U.S. stocks, euro, Treasuries fall on debt worries
NEW YORK (Reuters) - The euro sank to a 10-month low against the dollar on Wednesday while prices of U.S. stocks and Treasuries fell on mounting concerns about a spiraling debt burden in some developed economies.
A downgrade of Portugal's credit ratings by Fitch set the negative tone in European markets, which have already been fretting about the fiscal situation of Greece and other weaker members of the euro zone.
U.S. Treasuries, which typically are a safe haven when risk appetite ebbs, were also hit by poor demand in an auction of five-year notes, which left investors apprehensive about a massive supply of new debt in the next few days.
Further underscoring the fiscal troubles of the main world economies, Japan approved its new budget with a record $490 billion in new bond issuance. And Britain's final pre-election budget offered no positive surprises for investors, driving gilt prices lower.
"Risk-averse selling will continue until the European Union and the IMF can stabilize the debt situation and shift the narrative to a positive tone," said Andrew Busch, global FX strategist at BMO Capital Markets in Chicago.
A two-day European Union summit is scheduled to begin on Thursday and investors will be watching it keenly for a response to Greece's debt problems.
Fitch Ratings cut Portugal's sovereign credit rating by one notch to AA-minus and warned of a possible further downgrade.
The move on Portugal encouraged Wall Street investors to pocket some of the recent gains that had driven the Dow industrials and the benchmark S&P 500 to 18-month highs on Tuesday.
"This raises further concerns about other countries in the area and the markets are haunted by the lack of clarity on how Europe will deal with the issues," said Todger Anderson, president of Westcore Funds in Denver, Colorado.
Rick Meckler, president of investment firm LibertyView Capital Management in New York called the debt downgrade "a negative because it sends the message that investments that were previously thought to be safe could have problems."
The Dow Jones industrial average .DJI closed down 47.69 points, or 0.44 percent, at 10,841.14, while the Standard & Poor's 500 Index .SPX declined 6.23 points, or 0.53 percent, to 1,167.94. The Nasdaq Composite Index .IXIC fell 15.01 points, or 0.62 percent, to 2,400.23.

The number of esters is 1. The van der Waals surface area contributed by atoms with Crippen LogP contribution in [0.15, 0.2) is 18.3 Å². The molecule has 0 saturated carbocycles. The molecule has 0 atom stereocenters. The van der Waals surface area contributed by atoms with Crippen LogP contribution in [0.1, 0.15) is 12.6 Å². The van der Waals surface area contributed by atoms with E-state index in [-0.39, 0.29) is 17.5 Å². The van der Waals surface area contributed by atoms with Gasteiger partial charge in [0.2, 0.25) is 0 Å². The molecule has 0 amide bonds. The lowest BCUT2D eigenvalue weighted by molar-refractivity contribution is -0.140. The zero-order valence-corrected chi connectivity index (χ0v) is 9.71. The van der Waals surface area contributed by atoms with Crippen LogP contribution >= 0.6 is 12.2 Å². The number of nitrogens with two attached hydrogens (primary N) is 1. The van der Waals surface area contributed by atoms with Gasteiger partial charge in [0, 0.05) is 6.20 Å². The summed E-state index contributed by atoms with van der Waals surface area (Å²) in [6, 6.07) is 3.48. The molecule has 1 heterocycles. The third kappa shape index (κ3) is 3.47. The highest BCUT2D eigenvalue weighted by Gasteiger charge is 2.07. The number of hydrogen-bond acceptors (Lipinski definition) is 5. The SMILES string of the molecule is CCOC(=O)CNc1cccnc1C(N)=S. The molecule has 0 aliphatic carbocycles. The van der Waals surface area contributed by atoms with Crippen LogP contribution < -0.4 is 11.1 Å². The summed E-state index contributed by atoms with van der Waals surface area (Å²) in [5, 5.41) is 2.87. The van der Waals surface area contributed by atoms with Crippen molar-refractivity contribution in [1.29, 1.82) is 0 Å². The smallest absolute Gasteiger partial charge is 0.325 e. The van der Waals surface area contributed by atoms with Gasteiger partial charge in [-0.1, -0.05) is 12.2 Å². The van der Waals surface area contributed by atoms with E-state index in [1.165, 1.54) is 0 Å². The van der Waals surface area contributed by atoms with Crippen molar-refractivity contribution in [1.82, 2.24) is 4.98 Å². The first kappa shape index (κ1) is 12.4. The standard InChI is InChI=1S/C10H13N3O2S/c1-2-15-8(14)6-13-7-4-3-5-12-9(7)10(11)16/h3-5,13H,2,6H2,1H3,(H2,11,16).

The MSCI all-country world stock index .MIWD00000PUS plunged 2.4 percent. In Europe, the FTSEurofirst 300 .FTEU3 index of top shares seesawed during most of the session to end practically unchanged. It closed 0.01 percent higher after earlier hitting its highest level since October 2008.
"The market was increasingly overbought, so Portugal is a perfect excuse to book some profits," said Kenneth Broux, market economist at Lloyds TSB in London.
Concerns about the fiscal situation of the euro zone weighed on the euro and created safe-haven demand for the dollar, which climbed 1.28 percent to its highest level since May last year against a basket of major currencies .DXY.
The euro was 1.30 percent lower at $1.3323. Following the Fitch announcement on Portugal, the single European currency hit its weakest level against the greenback since early May 2009.
"Sovereign credit worries in Europe and Japan are leading to some general risk aversion," said Michael Malpede, a market analyst at Easy Forex in Chicago.
Analysts said the euro's weakness, despite a stronger-than-expected reading of the Ifo Institute's survey of German business sentiment, suggested strong downward momentum in the common European currency.
Against the Japanese yen, the dollar was up 2.01 percent at 92.23.
Japan's parliament approved a record $1 trillion budget for the fiscal year from April, with an all-time high of 44.3 trillion yen ($490 billion) in new bond issuance underlining its public finance troubles.
A stronger dollar sent commodity prices down. U.S. crude oil prices fell $1.30, or 1.6 percent, to $80.61 per barrel, while spot gold fell as low as $1,084.85 an ounce, its weakest price since February 12.
Oil prices also fell after government data showed a larger-than-expected increase in U.S. crude stocks last week.
TREASURIES NOT IMMUNE
Increased aversion to risk did not translate into demand for U.S. Treasuries, though. Bond prices fell sharply, sending benchmark 10-year yields to their highest in over two months, on concerns about a large government debt issuance ahead.
A $42 billion auction of five-year U.S. Treasury notes drew poor investor demand, increasing concerns about Thursday's auction of $32 billion in seven-year notes.
The benchmark 10-year U.S. Treasury note fell 37/32 in price, with the yield at 3.8312 percent. The notes were on track for the worst daily performance in more than seven months.
The 30-year bond lost 58/32, sending the yield to 4.7198 percent.
Ten-year British gilts prices fell sharply after British finance minister Alistair Darling announced only a modest improvement for the government's planned borrowing needs. June gilt futures fell 54 ticks on the day to 114.95.
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